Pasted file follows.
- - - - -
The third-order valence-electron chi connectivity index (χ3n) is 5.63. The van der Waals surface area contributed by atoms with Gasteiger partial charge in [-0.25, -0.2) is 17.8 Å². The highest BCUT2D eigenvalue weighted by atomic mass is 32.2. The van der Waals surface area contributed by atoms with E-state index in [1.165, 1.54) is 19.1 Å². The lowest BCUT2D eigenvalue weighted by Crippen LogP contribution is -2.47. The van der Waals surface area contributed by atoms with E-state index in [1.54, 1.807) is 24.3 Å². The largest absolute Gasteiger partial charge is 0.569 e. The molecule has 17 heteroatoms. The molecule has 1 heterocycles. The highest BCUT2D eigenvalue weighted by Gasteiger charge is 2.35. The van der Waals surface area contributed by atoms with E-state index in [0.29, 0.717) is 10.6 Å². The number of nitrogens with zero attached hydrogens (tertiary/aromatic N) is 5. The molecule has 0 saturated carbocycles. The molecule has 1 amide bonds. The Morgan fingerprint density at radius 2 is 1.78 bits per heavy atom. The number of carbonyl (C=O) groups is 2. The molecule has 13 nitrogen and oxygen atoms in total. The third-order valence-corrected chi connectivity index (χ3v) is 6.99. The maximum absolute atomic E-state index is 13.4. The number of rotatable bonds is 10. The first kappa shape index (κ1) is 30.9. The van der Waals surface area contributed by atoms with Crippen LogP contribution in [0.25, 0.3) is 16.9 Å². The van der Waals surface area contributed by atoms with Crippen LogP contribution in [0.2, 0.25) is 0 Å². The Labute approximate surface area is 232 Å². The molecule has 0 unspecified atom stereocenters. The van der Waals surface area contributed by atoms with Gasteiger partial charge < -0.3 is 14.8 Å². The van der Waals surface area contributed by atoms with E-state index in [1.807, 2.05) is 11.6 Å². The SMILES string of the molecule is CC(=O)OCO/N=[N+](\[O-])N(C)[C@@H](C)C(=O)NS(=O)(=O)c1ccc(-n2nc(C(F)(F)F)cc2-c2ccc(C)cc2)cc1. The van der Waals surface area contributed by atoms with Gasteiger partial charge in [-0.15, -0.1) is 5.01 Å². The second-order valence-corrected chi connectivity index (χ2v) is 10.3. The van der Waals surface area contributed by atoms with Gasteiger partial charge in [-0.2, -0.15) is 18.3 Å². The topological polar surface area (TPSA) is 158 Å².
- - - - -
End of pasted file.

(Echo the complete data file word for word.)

The third-order valence-electron chi connectivity index (χ3n) is 5.63. The van der Waals surface area contributed by atoms with Gasteiger partial charge in [-0.25, -0.2) is 17.8 Å². The highest BCUT2D eigenvalue weighted by atomic mass is 32.2. The van der Waals surface area contributed by atoms with E-state index in [1.165, 1.54) is 19.1 Å². The lowest BCUT2D eigenvalue weighted by Crippen LogP contribution is -2.47. The van der Waals surface area contributed by atoms with E-state index in [1.54, 1.807) is 24.3 Å². The largest absolute Gasteiger partial charge is 0.569 e. The molecule has 17 heteroatoms. The molecule has 1 heterocycles. The highest BCUT2D eigenvalue weighted by Gasteiger charge is 2.35. The van der Waals surface area contributed by atoms with E-state index in [0.29, 0.717) is 10.6 Å². The number of nitrogens with zero attached hydrogens (tertiary/aromatic N) is 5. The molecule has 0 saturated carbocycles. The molecule has 1 amide bonds. The Morgan fingerprint density at radius 2 is 1.78 bits per heavy atom. The number of carbonyl (C=O) groups is 2. The molecule has 13 nitrogen and oxygen atoms in total. The third-order valence-corrected chi connectivity index (χ3v) is 6.99. The maximum absolute atomic E-state index is 13.4. The number of rotatable bonds is 10. The first kappa shape index (κ1) is 30.9. The van der Waals surface area contributed by atoms with Crippen LogP contribution in [0.25, 0.3) is 16.9 Å². The van der Waals surface area contributed by atoms with Crippen LogP contribution in [0.2, 0.25) is 0 Å². The Labute approximate surface area is 232 Å². The molecule has 0 unspecified atom stereocenters. The van der Waals surface area contributed by atoms with Gasteiger partial charge < -0.3 is 14.8 Å². The van der Waals surface area contributed by atoms with E-state index in [1.807, 2.05) is 11.6 Å². The SMILES string of the molecule is CC(=O)OCO/N=[N+](\[O-])N(C)[C@@H](C)C(=O)NS(=O)(=O)c1ccc(-n2nc(C(F)(F)F)cc2-c2ccc(C)cc2)cc1. The van der Waals surface area contributed by atoms with Gasteiger partial charge in [-0.15, -0.1) is 5.01 Å². The second-order valence-corrected chi connectivity index (χ2v) is 10.3. The van der Waals surface area contributed by atoms with Gasteiger partial charge in [-0.2, -0.15) is 18.3 Å². The topological polar surface area (TPSA) is 158 Å².